Methods: Participants were 590 individuals 18 years or older in court-mandated outpatient drug diversion programs in Southern California. Participants took the baseline survey at the drug diversion facility and took the 1 year follow-up at a drug diversion facility or a location nearby. General linear model regressions were conducted and controlled for condom use at baseline.
Results: Results confirmed that the SIIS for condom use predicted condom use one year later (p < 0.05) and accounted for 9.66% of the variance (entire model accounted for 32.41%), even after controlling for condom use at baseline. However, the relationship between the SIIS and condom use one year later was not moderated by behavioral intentions to use condoms, alcohol use before or during sex, or amphetamine use before or during sex (p > 0.05).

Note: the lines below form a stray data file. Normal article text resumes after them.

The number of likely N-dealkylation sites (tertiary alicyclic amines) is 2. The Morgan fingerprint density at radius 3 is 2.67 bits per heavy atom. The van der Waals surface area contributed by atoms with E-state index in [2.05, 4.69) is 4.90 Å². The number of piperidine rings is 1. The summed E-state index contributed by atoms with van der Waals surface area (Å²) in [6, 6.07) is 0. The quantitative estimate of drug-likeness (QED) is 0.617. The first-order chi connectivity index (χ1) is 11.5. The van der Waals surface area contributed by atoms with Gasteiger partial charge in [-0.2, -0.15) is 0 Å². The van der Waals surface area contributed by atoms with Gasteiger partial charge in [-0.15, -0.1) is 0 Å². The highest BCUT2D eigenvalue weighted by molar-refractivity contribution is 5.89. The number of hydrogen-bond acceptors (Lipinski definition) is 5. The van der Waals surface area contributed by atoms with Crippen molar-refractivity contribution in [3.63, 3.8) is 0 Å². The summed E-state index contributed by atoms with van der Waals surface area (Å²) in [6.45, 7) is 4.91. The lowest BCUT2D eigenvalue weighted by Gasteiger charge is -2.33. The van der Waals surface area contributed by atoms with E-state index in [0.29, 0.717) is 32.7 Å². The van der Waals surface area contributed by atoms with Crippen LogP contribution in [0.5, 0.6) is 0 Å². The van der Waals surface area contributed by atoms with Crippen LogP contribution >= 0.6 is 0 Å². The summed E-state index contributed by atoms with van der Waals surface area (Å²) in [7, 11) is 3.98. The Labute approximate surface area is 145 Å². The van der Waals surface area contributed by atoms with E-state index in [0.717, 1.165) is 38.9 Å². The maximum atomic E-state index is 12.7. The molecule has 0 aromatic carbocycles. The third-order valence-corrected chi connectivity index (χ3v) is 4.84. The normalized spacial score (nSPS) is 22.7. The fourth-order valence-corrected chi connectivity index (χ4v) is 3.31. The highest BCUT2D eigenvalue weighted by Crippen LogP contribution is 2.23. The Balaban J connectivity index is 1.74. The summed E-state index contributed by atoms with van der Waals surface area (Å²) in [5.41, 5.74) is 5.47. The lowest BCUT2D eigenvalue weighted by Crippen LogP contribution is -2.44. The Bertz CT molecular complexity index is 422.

Conclusions: The present study is the first known study to identify the predictive validity of any type of implementation intention assessment over an extended period of time. The significant predictions for condom use provide support for the future use of the SIIS for condom use as a fidelity check or mediator for interventions utilizing implementation intentions to increase condom use. These findings, coupled with the ability of the SIIS to detect intervention effects (Nydegger et al., 2013), imply that it can be used as an outcome measure in situations where a follow-up behavior is not feasible, such as drug diversion programs. Future research should examine various diverse populations to ensure the predictive validity, reliability, generalizability of SIIS, and tailor the SIIS to other health behaviors.